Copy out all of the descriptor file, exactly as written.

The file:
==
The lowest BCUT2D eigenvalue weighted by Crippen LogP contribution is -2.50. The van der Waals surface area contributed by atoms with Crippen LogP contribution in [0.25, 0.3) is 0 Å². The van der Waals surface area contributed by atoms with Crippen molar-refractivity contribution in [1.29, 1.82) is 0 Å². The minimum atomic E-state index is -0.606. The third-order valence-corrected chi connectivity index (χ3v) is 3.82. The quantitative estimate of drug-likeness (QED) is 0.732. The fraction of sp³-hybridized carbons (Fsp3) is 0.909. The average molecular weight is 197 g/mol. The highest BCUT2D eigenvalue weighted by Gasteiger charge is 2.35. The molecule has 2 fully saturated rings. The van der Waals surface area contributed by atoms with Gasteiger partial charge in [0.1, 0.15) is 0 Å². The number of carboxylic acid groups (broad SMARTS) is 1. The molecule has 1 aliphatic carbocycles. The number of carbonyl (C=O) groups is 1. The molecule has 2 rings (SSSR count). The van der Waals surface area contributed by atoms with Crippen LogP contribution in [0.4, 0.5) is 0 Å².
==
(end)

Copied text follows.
The lowest BCUT2D eigenvalue weighted by Crippen LogP contribution is -2.50. The van der Waals surface area contributed by atoms with Crippen LogP contribution in [0.25, 0.3) is 0 Å². The van der Waals surface area contributed by atoms with Crippen molar-refractivity contribution in [1.29, 1.82) is 0 Å². The minimum atomic E-state index is -0.606. The third-order valence-corrected chi connectivity index (χ3v) is 3.82. The quantitative estimate of drug-likeness (QED) is 0.732. The fraction of sp³-hybridized carbons (Fsp3) is 0.909. The average molecular weight is 197 g/mol. The highest BCUT2D eigenvalue weighted by Gasteiger charge is 2.35. The molecule has 2 fully saturated rings. The van der Waals surface area contributed by atoms with Gasteiger partial charge in [0.1, 0.15) is 0 Å². The number of carboxylic acid groups (broad SMARTS) is 1. The molecule has 1 aliphatic carbocycles. The number of carbonyl (C=O) groups is 1. The molecule has 2 rings (SSSR count). The van der Waals surface area contributed by atoms with Crippen LogP contribution in [0.4, 0.5) is 0 Å².